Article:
Going to the movie theater today to see an action movie or a thriller, one isn’t surprised to see something impossibly over the top and utterly ridiculous take place. Regularly, one requires a greater degree of suspension of disbelief than one may have in the past – huge CGI monsters blend perfectly with that which is real, things leap off the screen in full 3D glory, and blood flies in all directions. Film has always, to some extent, been about spectacle, and as our technology has evolved, the level of spectacle has only increased.
While some of that makes wonderful movies possible, one also gets the sense from time to time that we’ve lost something, that relying so heavily on the newest, latest, and greatest filmmaking techniques has actually served to distance the viewer rather than pulling them in. Sometimes all that one needs to give the viewer a great thrill is to just get up close and personal with characters and with real-life horror and that seems to be something we forget today.
One need look no further than 1972’s Deliverance for the perfect example of just how intense, how gripping, and how personal a movie can be, even if it doesn’t use tons of effects and trickery to make its point.
Directed by John Boorman and beautifully shot by Vilmos Zsigmond, the film stars Burt Reynolds, Jon Voight, Ned Beatty, and Ronny Cox in a tale of men fighting not only nature but other men as well. James Dickey wrote the screenplay based on his own novel, and it follows four men who opt to go on a river-rafting trip on the Cahulawassee River before its dammed and turned into a lake.
The film starts out as a tale about the evil that men do destroying nature, with Lewis (Reynolds) clearly the driving force behind convincing this group that something wonderful will be lost once the dam is created. Travelling with Lewis are Ed (Voight), Drew (Cox), and Bobby (Beatty), all of whom kind of sort of almost accept Lewis’ proposition, but far more are just out for a nice weekend away. They certainly have their reasons for going, Ed unquestionably has inner demons he’s fighting, but everyone but Lewis probably would have accepted a nice weekend golfing. But, they don’t, instead they opt to brave the rapids and end up having to brave the locals as well.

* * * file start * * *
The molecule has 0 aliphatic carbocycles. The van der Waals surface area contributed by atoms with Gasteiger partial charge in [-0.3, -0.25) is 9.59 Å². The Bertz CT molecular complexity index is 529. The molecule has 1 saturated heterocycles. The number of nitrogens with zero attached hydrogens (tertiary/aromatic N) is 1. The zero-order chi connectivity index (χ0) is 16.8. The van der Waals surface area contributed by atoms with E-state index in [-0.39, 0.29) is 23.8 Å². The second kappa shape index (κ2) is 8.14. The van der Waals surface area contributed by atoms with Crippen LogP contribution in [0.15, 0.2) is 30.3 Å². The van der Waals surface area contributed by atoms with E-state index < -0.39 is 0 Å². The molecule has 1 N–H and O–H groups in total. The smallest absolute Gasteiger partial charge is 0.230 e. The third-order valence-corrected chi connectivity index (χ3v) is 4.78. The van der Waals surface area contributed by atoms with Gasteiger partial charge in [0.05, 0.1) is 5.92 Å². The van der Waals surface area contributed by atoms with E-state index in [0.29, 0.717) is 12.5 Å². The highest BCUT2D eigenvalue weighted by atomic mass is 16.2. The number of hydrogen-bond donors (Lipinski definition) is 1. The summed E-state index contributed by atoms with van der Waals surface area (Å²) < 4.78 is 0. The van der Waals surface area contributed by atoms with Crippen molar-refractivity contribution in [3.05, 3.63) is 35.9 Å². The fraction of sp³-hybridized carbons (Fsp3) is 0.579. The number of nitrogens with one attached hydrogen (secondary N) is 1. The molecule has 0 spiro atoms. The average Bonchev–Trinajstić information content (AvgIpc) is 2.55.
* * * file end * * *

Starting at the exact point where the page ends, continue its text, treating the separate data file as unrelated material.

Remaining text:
Deliverance is one of those movies you’re not sure would get made today. With few exceptions, the film’s depiction of the locals is not just negative, but unreservedly so. They are not just missing teeth and dirty, but they’re allegedly inbred and certainly rape and torture visitors for kicks. Eventually the movie becomes less about man vs. nature and turns into a tale of man vs. man, with Lewis and company literally fighting for their lives against seen and unseen foes.
Just as the movie has terrible things to say about “progress” it is equally disparaging of those who make nature their home. In fact, while Ed and Drew are, perhaps, shown in the best light, they’re two characters about whom the film gives us incredibly little; they may only be better because we don’t know who they really are.
Deliverance doesn’t solely succeed based on its characters or due to any argument it may be making about the advancement of civilization, but rather because it is a visceral thrill ride, one in which these four guys have to fight all comers, be they nature- or man-made. At 110 minutes, it isn’t terribly short, but it is exceptionally lean – these guys go to woods, anger the locals, and have a hell of a time getting back to the real world. But, even once they’re back, they’re not unscathed, they are going to relive what happened on the Cahulawassee River for the rest of their lives, and they’re almost certainly just going to go play golf next time.